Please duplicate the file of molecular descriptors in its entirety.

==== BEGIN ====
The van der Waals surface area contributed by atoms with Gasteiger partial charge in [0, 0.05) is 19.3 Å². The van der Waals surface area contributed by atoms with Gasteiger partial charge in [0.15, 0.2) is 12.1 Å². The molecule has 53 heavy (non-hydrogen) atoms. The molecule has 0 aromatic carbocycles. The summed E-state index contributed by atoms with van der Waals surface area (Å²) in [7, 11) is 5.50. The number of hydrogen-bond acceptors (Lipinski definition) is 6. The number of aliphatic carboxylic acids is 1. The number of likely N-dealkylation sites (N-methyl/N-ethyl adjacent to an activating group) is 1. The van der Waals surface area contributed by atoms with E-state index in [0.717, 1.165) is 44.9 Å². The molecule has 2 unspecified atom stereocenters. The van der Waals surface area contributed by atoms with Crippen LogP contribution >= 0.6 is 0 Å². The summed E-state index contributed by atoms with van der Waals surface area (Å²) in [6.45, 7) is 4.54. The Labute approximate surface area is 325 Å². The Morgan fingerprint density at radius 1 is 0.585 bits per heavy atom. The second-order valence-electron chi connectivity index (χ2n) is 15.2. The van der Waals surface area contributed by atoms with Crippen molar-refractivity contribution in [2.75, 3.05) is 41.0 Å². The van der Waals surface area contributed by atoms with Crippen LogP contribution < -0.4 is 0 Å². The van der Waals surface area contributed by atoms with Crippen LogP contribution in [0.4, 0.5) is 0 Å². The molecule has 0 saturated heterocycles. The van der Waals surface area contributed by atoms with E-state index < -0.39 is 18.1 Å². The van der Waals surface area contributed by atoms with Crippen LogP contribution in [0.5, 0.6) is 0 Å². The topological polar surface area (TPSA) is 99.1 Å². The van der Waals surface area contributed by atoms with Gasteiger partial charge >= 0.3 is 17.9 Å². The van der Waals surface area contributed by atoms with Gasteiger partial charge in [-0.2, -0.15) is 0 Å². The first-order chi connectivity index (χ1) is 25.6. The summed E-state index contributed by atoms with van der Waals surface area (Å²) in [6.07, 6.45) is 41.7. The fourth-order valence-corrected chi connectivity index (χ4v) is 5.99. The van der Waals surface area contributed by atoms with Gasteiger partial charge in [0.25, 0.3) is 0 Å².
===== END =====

The van der Waals surface area contributed by atoms with Gasteiger partial charge in [0, 0.05) is 19.3 Å². The van der Waals surface area contributed by atoms with Gasteiger partial charge in [0.15, 0.2) is 12.1 Å². The molecule has 53 heavy (non-hydrogen) atoms. The molecule has 0 aromatic carbocycles. The summed E-state index contributed by atoms with van der Waals surface area (Å²) in [7, 11) is 5.50. The number of hydrogen-bond acceptors (Lipinski definition) is 6. The number of aliphatic carboxylic acids is 1. The number of likely N-dealkylation sites (N-methyl/N-ethyl adjacent to an activating group) is 1. The van der Waals surface area contributed by atoms with E-state index in [0.717, 1.165) is 44.9 Å². The molecule has 2 unspecified atom stereocenters. The van der Waals surface area contributed by atoms with Crippen LogP contribution >= 0.6 is 0 Å². The summed E-state index contributed by atoms with van der Waals surface area (Å²) in [6.45, 7) is 4.54. The Labute approximate surface area is 325 Å². The Morgan fingerprint density at radius 1 is 0.585 bits per heavy atom. The second-order valence-electron chi connectivity index (χ2n) is 15.2. The van der Waals surface area contributed by atoms with Crippen molar-refractivity contribution in [2.75, 3.05) is 41.0 Å². The van der Waals surface area contributed by atoms with Crippen LogP contribution < -0.4 is 0 Å². The van der Waals surface area contributed by atoms with Crippen LogP contribution in [0.4, 0.5) is 0 Å². The molecule has 0 saturated heterocycles. The van der Waals surface area contributed by atoms with E-state index < -0.39 is 18.1 Å². The van der Waals surface area contributed by atoms with Crippen LogP contribution in [0.5, 0.6) is 0 Å². The topological polar surface area (TPSA) is 99.1 Å². The van der Waals surface area contributed by atoms with Gasteiger partial charge >= 0.3 is 17.9 Å². The van der Waals surface area contributed by atoms with Gasteiger partial charge in [-0.2, -0.15) is 0 Å². The first-order chi connectivity index (χ1) is 25.6. The summed E-state index contributed by atoms with van der Waals surface area (Å²) in [6.07, 6.45) is 41.7. The fourth-order valence-corrected chi connectivity index (χ4v) is 5.99. The van der Waals surface area contributed by atoms with Gasteiger partial charge in [0.25, 0.3) is 0 Å².